A short tribute from Mario Rizzo, Austrian economist.
Buchanan won the Nobel prize in Economics in 1986. But even this does not capture his greatness. There have been many Nobel prizes in Economics since 1969, the year they were initiated. (In my view there have been too many.) Many of these prize winners will be long forgotten and even viewed with puzzlement by future generations, but this prize will stand out.
It is true that in recent years I have come across graduate students at “top tier” departments who barely know who Buchanan is – or even worse confuse him with President Buchanan. This is a consequence of their deficient education and narrowness of perspective.
As an Austrian economist, I appreciate Buchanan for the enormous esteem in which he held F.A. Hayek and the Austrian tradition in general. As a college student, I recall the joy that I experienced when Buchanan’s Cost and Choice was first published in 1969. It seemed to me that, at last, an economist of international fame was led to an appreciation of the subjectivist tradition, which had so long been derided by the mainstream profession.
An interview when he won the Economics Nobel Prize.
People do sometimes interpret my work as always being a defense of liberty. But it is less a preconceived notion and more a result of my methodology. It’s analogous to an artist that only knows and uses red paint. You should not be surprised when his paintings come out in various shades of red. Methodological individualism characterizes everything that I’ve done because I simply don’t know how to proceed with anything else, as if I only had red paint. Another artist might consciously decide to create a red painting so he goes out and buys red paint. But this is an entirely different approach.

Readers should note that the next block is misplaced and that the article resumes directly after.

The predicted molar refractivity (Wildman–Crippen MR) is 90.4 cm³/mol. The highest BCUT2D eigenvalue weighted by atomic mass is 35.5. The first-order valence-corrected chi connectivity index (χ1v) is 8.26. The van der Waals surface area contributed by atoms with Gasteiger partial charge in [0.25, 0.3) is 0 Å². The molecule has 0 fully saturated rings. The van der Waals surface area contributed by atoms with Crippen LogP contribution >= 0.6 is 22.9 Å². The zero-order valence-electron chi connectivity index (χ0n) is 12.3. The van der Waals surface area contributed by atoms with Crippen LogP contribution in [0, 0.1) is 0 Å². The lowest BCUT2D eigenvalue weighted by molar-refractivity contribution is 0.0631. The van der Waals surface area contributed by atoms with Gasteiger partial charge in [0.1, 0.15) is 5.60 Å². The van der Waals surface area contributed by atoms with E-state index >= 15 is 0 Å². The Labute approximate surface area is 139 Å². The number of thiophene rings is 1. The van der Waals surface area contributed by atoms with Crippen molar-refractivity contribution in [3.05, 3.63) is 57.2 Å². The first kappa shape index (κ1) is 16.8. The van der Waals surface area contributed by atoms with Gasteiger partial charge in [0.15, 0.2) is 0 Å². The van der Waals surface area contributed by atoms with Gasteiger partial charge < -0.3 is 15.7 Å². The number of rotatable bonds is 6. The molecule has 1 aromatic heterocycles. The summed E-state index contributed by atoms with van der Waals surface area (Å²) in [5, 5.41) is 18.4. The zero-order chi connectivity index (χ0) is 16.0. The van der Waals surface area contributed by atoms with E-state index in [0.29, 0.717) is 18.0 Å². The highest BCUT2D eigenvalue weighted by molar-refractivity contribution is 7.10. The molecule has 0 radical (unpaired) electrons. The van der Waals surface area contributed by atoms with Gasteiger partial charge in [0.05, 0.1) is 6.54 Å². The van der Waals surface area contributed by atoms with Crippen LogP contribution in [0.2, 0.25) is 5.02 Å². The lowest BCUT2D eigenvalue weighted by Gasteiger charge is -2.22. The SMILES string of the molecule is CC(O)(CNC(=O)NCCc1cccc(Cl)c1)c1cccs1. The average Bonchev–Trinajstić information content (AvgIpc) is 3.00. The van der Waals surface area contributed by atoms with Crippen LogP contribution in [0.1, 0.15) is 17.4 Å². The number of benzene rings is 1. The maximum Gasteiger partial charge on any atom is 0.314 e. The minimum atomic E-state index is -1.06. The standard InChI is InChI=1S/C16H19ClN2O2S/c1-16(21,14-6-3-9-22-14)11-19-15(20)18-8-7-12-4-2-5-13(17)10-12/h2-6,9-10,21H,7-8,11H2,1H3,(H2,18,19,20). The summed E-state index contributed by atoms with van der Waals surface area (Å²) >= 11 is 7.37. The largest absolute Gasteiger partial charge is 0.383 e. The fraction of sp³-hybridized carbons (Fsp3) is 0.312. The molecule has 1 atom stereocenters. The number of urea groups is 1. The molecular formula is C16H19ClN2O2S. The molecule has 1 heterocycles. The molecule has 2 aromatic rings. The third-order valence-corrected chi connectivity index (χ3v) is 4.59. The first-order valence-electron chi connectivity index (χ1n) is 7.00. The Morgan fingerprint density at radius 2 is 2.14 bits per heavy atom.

AEN: You have made several important contributions in the area of government deficit finance. What do you think of Robert Eisner’s (recently elected President of the American Economic Association) recent work on government deficits?
BUCHANAN: The work itself is rather confusing. What is clear, however, is that he is an unreconstructed Keynesian and starts from a position of Keynesian advocacy of government deficit financing. He argues that deficits are not really so enourmous, if we use his measure. This is a very good example of how data can be manipulated to support and prove anything. And it’s also very good evidence that econometrics doesn’t mean much.
Professors Leland Yeager and Roger Garrison have pointed out that it is insidious to use inflation as a means to argue that the deficit is not very high. You can always totally eliminate the deficit by printing enough money. By confiscating the value of assets from people who hold dollar claims you could argue that inflation has lowered the ‘real’ value of the deficit, but it seems to me just perverse and extreme to do so.
Sen states that Buchanan has done more than most to introduce ethics, legal political thinking, and indeed social thinking into economics. Crucial to understanding Buchanan’s system of thought is the distinction he made between politics and policy. Politics is about the rules of the game, where policy is focused on strategies that players adopt within a given set of rules. “Questions about what are good rules of the game are in the domain of social philosophy, whereas questions about the strategies that players will adopt given those rules is the domain of economics, and it is the play between the rules (social philosophy) and the strategies (economics) that constitutes what Buchanan refers to as constitutional political economy”.[